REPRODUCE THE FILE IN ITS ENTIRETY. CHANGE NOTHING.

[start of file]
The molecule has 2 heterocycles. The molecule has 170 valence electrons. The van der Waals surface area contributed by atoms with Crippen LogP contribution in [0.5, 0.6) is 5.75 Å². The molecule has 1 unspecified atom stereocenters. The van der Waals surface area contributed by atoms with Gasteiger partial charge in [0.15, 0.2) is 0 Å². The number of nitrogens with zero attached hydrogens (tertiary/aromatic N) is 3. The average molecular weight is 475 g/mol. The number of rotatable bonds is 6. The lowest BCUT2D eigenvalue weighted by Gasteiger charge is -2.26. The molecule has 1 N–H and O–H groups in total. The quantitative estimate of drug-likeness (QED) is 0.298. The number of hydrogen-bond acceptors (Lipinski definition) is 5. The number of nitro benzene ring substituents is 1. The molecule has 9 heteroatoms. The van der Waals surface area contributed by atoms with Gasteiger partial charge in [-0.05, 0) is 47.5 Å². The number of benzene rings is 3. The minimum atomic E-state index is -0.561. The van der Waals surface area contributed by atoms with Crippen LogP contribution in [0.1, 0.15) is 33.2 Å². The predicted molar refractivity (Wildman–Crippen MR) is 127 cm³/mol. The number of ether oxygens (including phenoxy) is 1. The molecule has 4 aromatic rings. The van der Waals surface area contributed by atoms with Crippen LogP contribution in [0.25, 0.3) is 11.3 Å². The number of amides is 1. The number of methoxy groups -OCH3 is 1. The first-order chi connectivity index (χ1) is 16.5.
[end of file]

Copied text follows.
The molecule has 2 heterocycles. The molecule has 170 valence electrons. The van der Waals surface area contributed by atoms with Crippen LogP contribution in [0.5, 0.6) is 5.75 Å². The molecule has 1 unspecified atom stereocenters. The van der Waals surface area contributed by atoms with Gasteiger partial charge in [0.15, 0.2) is 0 Å². The number of nitrogens with zero attached hydrogens (tertiary/aromatic N) is 3. The average molecular weight is 475 g/mol. The number of rotatable bonds is 6. The lowest BCUT2D eigenvalue weighted by Gasteiger charge is -2.26. The molecule has 1 N–H and O–H groups in total. The quantitative estimate of drug-likeness (QED) is 0.298. The number of hydrogen-bond acceptors (Lipinski definition) is 5. The number of nitro benzene ring substituents is 1. The molecule has 9 heteroatoms. The van der Waals surface area contributed by atoms with Gasteiger partial charge in [-0.05, 0) is 47.5 Å². The number of benzene rings is 3. The minimum atomic E-state index is -0.561. The van der Waals surface area contributed by atoms with Crippen LogP contribution in [0.1, 0.15) is 33.2 Å². The predicted molar refractivity (Wildman–Crippen MR) is 127 cm³/mol. The number of ether oxygens (including phenoxy) is 1. The molecule has 4 aromatic rings. The van der Waals surface area contributed by atoms with Crippen LogP contribution in [0.25, 0.3) is 11.3 Å². The number of amides is 1. The number of methoxy groups -OCH3 is 1. The first-order chi connectivity index (χ1) is 16.5.